Right claims fraud after Arab parties get significant tally in settlements

New Right tells voters to inform elections panel about irregularities

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April 10, 2019 21:39
2 minute read.
A Facebook page was created for people to note if they voted Zehut at certain polling stations in th

A Facebook page was created for people to note if they voted Zehut at certain polling stations in the West Bank.. (photo credit: screenshot)

 
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Several right-wing groups complained on Wednesday of possible Arab voter fraud, when they saw instances of sizable votes for Arab parties in settlements consisting of right-wing Jews.

There were also complaints that voter numbers did not tally.

Was there actual fraud or a range of computer and human errors which led to the questionable results?

As of late Wednesday, the Yesha Council said that errors it had reported to the Central Elections Committee would be fixed in the coming hours.

The council said that its review of what appeared to be errors relating to voter totals and patterns in the Judea region had shown that the problem likely resulted from the accidental referencing of voter rolls from 2015 as opposed to updated ones.

The statement said that the basic information appearing on the committee website regarding “the number of voters eligible to vote” were in fact correct, but that the percentages appeared to be incorrect because of a rise in actual voters since 2015 and the mistaken use of 2015 voter rolls for comparisons.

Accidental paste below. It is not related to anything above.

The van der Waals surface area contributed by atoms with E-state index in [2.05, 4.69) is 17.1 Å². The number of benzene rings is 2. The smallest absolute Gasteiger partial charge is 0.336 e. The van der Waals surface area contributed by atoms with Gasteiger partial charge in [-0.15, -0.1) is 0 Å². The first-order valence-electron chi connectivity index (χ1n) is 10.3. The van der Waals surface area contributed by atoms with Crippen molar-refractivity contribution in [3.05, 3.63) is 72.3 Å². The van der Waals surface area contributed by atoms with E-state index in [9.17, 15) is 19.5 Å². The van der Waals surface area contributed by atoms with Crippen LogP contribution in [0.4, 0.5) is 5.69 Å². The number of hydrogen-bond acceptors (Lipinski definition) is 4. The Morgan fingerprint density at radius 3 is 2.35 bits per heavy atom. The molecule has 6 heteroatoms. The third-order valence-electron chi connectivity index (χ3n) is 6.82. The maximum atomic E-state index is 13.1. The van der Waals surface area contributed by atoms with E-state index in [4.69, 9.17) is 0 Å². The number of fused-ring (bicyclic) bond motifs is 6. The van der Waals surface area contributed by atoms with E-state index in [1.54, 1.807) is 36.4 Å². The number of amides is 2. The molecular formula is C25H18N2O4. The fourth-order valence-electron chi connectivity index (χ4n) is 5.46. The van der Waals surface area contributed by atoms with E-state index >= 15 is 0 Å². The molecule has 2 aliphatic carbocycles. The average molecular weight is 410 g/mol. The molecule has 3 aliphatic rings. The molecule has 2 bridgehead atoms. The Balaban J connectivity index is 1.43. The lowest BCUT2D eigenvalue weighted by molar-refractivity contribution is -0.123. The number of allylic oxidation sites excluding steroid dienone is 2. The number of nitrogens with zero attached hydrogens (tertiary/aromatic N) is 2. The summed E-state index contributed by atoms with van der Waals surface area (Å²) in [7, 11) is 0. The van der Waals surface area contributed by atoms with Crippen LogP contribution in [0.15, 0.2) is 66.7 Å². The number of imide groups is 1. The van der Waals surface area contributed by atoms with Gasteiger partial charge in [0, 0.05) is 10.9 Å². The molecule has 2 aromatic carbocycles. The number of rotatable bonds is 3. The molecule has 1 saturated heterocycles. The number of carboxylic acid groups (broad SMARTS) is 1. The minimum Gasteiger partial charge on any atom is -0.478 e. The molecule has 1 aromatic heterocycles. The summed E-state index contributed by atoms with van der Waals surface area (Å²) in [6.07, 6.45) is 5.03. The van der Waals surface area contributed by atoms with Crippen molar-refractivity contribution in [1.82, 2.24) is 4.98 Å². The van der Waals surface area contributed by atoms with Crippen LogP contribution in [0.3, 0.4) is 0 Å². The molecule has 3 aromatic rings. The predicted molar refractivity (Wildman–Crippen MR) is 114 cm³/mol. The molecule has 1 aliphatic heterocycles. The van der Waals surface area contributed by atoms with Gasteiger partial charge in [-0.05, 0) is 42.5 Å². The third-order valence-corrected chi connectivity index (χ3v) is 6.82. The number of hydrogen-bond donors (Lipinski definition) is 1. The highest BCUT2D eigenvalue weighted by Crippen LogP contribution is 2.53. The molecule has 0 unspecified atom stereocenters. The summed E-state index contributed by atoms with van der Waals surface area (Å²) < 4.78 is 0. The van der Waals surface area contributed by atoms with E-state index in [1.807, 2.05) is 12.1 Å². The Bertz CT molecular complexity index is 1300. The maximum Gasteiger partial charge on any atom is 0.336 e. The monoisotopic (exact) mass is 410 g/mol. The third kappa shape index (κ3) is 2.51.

Further, the council said that it might be ready to accept the committee’s explanation that the incorrect references to Arab votes in a few settlements had come from a typing error by a committee official.

Earlier Wednesday, the council said it did not accept the committee’s explanation, and later in the day noted that the committee’s chairman, Supreme Court Deputy President Hanan Melcer, would be reviewing the issue.

According to the council, Melcer would rule on the issue shortly.

Yesha Council chairman Yigal Dilmoni said he viewed “the publicizing of accurate results from the settlements [in the West Bank] as important.”

But it was unclear if that resolved all of the objections and accusations of possible voter fraud by Arabs.

In addition on Wednesday, New Right Party leader Naftali Bennett asked his followers to contact the committee about voting irregularities.


He noted that 13 votes were recorded for Arab parties in the ideologically right-wing settlement of Bat Ayin as one of the irregularities.

Bennett said that the New Right “would not give in. We will fight as long as we can.”

Also on Wednesday, Zehut activists sent messages to residents of the West Bank, calling on them to report on Facebook if and where they had voted for Zehut.

“Due to Zehut ballots being replaced by Arab ballots and other Zehut ballots going missing, anyone who voted for Zehut should report to the Facebook link above where they voted and which ballot number.”

In Itamar, the Arab party Hadash-Ta’al got 11.58% of the vote, while  Jewish-Israeli parties like the New Right, led by Bennett, received 10.91% of the votes, according to the committee.

In Be’er Ganim north of Ashkelon, a voting rate of 568% was recorded. In the Brukhin settlement in Samaria, according to the website, 167% of the registered voters allegedly cast a ballot, and in Negohot in the South Hebron Hills 143%.

There were also irregularities in the Bedouin sector, with the village of Al-Sayyid registering a voting rate of 147%, Abu-Krinat 138%, Bir Hadaj 117%, and Bakr al-Sir with a voter turnout of 111%.

The committee told The Jerusalem Post that the issues were under review.

Benjy Singer contributed to this report.






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